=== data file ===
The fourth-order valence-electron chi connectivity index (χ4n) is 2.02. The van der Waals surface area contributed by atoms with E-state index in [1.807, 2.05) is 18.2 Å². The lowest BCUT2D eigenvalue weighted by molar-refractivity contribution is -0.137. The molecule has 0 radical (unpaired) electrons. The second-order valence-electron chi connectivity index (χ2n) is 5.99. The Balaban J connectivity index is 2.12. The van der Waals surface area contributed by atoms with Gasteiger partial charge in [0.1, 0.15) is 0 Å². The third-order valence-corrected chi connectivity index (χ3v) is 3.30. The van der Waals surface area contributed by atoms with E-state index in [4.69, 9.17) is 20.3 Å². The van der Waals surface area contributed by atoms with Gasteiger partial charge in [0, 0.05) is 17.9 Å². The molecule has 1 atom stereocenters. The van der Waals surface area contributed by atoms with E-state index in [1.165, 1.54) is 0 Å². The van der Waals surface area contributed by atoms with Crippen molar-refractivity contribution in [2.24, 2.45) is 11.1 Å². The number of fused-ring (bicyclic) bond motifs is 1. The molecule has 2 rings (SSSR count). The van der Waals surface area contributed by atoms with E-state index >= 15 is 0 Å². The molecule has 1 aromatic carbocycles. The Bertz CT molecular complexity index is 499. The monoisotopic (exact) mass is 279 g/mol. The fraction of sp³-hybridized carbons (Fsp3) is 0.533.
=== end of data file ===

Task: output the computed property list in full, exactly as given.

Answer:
The fourth-order valence-electron chi connectivity index (χ4n) is 2.02. The van der Waals surface area contributed by atoms with E-state index in [1.807, 2.05) is 18.2 Å². The lowest BCUT2D eigenvalue weighted by molar-refractivity contribution is -0.137. The molecule has 0 radical (unpaired) electrons. The second-order valence-electron chi connectivity index (χ2n) is 5.99. The Balaban J connectivity index is 2.12. The van der Waals surface area contributed by atoms with Gasteiger partial charge in [0.1, 0.15) is 0 Å². The third-order valence-corrected chi connectivity index (χ3v) is 3.30. The van der Waals surface area contributed by atoms with E-state index in [4.69, 9.17) is 20.3 Å². The van der Waals surface area contributed by atoms with Gasteiger partial charge in [0, 0.05) is 17.9 Å². The molecule has 1 atom stereocenters. The van der Waals surface area contributed by atoms with E-state index in [1.165, 1.54) is 0 Å². The van der Waals surface area contributed by atoms with Crippen molar-refractivity contribution in [2.24, 2.45) is 11.1 Å². The number of fused-ring (bicyclic) bond motifs is 1. The molecule has 2 rings (SSSR count). The van der Waals surface area contributed by atoms with E-state index >= 15 is 0 Å². The molecule has 1 aromatic carbocycles. The Bertz CT molecular complexity index is 499. The monoisotopic (exact) mass is 279 g/mol. The fraction of sp³-hybridized carbons (Fsp3) is 0.533.